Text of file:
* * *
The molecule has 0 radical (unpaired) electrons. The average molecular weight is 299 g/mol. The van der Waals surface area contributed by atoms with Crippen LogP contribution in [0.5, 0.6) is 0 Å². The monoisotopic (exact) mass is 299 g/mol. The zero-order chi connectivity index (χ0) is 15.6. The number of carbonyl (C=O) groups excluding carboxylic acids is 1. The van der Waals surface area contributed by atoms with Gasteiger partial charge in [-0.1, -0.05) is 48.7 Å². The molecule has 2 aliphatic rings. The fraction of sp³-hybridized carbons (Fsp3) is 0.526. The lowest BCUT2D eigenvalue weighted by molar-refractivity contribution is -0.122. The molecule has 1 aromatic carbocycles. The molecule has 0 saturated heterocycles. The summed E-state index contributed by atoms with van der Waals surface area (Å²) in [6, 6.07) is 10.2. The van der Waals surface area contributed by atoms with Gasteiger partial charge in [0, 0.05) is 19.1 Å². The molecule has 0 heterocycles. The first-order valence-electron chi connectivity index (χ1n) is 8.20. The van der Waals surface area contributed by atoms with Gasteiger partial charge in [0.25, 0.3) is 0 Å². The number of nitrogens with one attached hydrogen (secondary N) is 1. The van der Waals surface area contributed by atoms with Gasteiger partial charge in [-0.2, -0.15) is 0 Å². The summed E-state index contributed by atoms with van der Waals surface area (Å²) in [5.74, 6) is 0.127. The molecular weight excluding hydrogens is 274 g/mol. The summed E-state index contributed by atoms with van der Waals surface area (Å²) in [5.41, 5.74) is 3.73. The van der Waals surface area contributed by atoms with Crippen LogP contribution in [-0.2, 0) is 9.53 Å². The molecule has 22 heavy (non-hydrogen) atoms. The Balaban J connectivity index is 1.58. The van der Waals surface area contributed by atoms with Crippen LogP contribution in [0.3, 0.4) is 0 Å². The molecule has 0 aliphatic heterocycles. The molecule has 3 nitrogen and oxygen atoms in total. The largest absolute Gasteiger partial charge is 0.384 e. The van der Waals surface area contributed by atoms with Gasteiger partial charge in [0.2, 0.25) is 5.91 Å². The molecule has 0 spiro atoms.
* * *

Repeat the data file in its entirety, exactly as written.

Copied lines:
The molecule has 0 radical (unpaired) electrons. The average molecular weight is 299 g/mol. The van der Waals surface area contributed by atoms with Crippen LogP contribution in [0.5, 0.6) is 0 Å². The monoisotopic (exact) mass is 299 g/mol. The zero-order chi connectivity index (χ0) is 15.6. The number of carbonyl (C=O) groups excluding carboxylic acids is 1. The van der Waals surface area contributed by atoms with Gasteiger partial charge in [-0.1, -0.05) is 48.7 Å². The molecule has 2 aliphatic rings. The fraction of sp³-hybridized carbons (Fsp3) is 0.526. The lowest BCUT2D eigenvalue weighted by molar-refractivity contribution is -0.122. The molecule has 1 aromatic carbocycles. The molecule has 0 saturated heterocycles. The summed E-state index contributed by atoms with van der Waals surface area (Å²) in [6, 6.07) is 10.2. The van der Waals surface area contributed by atoms with Gasteiger partial charge in [0, 0.05) is 19.1 Å². The molecule has 0 heterocycles. The first-order valence-electron chi connectivity index (χ1n) is 8.20. The van der Waals surface area contributed by atoms with Gasteiger partial charge in [0.25, 0.3) is 0 Å². The number of nitrogens with one attached hydrogen (secondary N) is 1. The van der Waals surface area contributed by atoms with Gasteiger partial charge in [-0.2, -0.15) is 0 Å². The summed E-state index contributed by atoms with van der Waals surface area (Å²) in [5.74, 6) is 0.127. The molecular weight excluding hydrogens is 274 g/mol. The summed E-state index contributed by atoms with van der Waals surface area (Å²) in [5.41, 5.74) is 3.73. The van der Waals surface area contributed by atoms with Crippen LogP contribution in [-0.2, 0) is 9.53 Å². The molecule has 22 heavy (non-hydrogen) atoms. The Balaban J connectivity index is 1.58. The van der Waals surface area contributed by atoms with Crippen LogP contribution in [0.3, 0.4) is 0 Å². The molecule has 0 aliphatic heterocycles. The molecule has 3 nitrogen and oxygen atoms in total. The largest absolute Gasteiger partial charge is 0.384 e. The van der Waals surface area contributed by atoms with Gasteiger partial charge in [0.2, 0.25) is 5.91 Å². The molecule has 0 spiro atoms.